Employers will be allowed a quarterly tax credit equal to 100 percent of the qualified sick leave wages paid under the EPSLA and equal to 100 percent of the qualified family leave wages paid under the FMLA Expansion Act, subject to limitations and requirements. For example, the sick leave wages taken into account shall not exceed $200 per day (or $511 per day for leaves associated government order quarantine or isolation due to COVID-19, self-quarantine as advised by a health care provider due to COVID-19 concerns, or if an employee has COVID-19 symptoms and is seeking a diagnosis) up to a limited number of days. The family leave wages taken into account shall not exceed $200 per day or up to $10,000 in the aggregate and is limited to certain employment taxes.
The credits also include a portion of the health plan cost allocable to the paid leave.
Tax credits are also available for eligible self-employed individuals.
However, these tax credits are subject to additional restrictions and requirements. As the law continues to evolve and new guidance is to be issued this week, an in-depth discussion is beyond the scope of this Client Alert.
While aspects of the FFCRA are not completely clear, we certainly hope to see more guidance from the Department of Labor prior to the law’s April 1st effective date.
Current actions for employers include analyzing the interplay between the FFCRA’s new leave and paid sick time requirements, their own policies, as well as other federal, state, and local laws. Questions to ask include whether the employer’s leave of absence provisions should be amended and whether paid time off polices need to be rewritten.
Benefits are also a key component in this analysis. Depending on potential layoffs or leaves of absence, even if unaffected by the FFCRA, will benefits be continued? What do the applicable employee benefit plans, insurance policies, and/or other governing documents provide? How will monthly payments by the employee continue? Is there a risk of insurers denying continued benefits? Does COBRA apply? What are the Affordable Care Act or Pay or Play consequences if coverage is terminated, or if coverage is continued but the employer contribution ceases for non-FMLA leaves? Do benefit documents require amendments to comply?
A plethora of questions are mounting and the rapid nature of legal changes is not helping. However, as always, careful consideration of options and benefits is paramount.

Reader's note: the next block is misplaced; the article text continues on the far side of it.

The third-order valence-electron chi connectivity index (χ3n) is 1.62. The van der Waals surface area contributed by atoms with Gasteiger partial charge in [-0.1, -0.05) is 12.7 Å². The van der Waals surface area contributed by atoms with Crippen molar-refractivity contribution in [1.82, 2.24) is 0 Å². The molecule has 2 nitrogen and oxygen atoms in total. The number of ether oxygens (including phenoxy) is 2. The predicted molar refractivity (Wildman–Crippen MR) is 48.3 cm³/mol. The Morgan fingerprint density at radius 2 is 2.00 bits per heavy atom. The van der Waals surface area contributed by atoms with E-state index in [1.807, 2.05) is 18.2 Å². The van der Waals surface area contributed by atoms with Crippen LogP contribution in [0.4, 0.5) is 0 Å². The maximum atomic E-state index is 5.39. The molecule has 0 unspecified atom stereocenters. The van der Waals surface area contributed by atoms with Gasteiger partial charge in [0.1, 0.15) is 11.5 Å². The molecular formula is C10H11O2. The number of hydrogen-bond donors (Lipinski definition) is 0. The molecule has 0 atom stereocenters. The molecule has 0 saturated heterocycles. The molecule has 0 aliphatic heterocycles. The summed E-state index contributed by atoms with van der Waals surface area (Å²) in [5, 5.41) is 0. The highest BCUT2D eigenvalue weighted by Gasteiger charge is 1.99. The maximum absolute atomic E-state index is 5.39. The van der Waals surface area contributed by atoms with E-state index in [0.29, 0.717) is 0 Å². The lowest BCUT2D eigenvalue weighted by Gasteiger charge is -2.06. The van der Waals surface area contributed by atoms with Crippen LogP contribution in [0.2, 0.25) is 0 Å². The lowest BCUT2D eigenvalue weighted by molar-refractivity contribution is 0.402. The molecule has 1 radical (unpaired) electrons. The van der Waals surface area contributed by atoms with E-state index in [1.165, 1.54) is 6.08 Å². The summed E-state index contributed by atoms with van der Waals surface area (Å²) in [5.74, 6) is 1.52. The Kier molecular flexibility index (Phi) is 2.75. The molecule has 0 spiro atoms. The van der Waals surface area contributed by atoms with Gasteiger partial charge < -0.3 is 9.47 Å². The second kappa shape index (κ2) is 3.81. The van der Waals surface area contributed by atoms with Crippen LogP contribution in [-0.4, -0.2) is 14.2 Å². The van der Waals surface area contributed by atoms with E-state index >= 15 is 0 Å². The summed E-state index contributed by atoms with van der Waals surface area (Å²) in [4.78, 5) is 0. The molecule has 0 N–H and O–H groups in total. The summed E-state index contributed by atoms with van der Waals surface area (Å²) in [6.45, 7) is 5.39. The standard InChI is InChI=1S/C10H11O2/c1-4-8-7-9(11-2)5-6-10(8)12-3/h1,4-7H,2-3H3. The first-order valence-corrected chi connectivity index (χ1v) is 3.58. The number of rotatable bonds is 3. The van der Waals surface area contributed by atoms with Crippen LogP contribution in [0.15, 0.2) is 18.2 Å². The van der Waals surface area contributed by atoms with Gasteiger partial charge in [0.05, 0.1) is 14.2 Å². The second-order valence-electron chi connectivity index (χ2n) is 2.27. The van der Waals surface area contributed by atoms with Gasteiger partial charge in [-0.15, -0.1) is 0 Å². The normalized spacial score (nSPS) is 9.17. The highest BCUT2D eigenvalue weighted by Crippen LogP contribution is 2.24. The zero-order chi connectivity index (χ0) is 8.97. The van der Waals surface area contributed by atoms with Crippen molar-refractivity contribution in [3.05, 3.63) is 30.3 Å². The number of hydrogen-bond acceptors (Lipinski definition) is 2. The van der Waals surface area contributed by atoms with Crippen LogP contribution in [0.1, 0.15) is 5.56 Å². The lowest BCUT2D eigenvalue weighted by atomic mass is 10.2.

Of some relief, good faith efforts toward compliance will be considered. In a subsequent IRS News Release issued on Friday, March 20, 2020, the Department of Labor stated that it will be issuing a temporary non-enforcement policy in order for employers to come into compliance with the Act. “Under this policy, Labor will not bring an enforcement action against any employer for violations of the Act so long as the employer has acted reasonably and in good faith to comply with the Act. Labor will instead focus on compliance assistance during the 30-day period.” See https://www.irs.gov/newsroom/treasury-irs-and-labor-announce-plan-to-implement-coronavirus-related-paid-leave-for-workers-and-tax-credits-for-small-and-midsize-businesses-to-swiftly-recover-the-cost-of-providing-coronavirus.
Again, the law and guidance are rapidly evolving in this area. Please check with your Fraser Trebilcock attorney for the most recent updates.
This alert serves as a general summary, and does not constitute legal guidance. Please contact us with any specific questions.
Elizabeth H. Latchana specializes in employee health and welfare benefits. Recognized for her outstanding legal work, in both 2019 and 2015, Beth was selected as “Lawyer of the Year” in Lansing for Employee Benefits (ERISA) Law by Best Lawyers, and in 2017 as one of the Top 30 “Women in the Law” by Michigan Lawyers Weekly. Contact her for more information on this reminder or other matters at 517.377.0826 or email@example.com.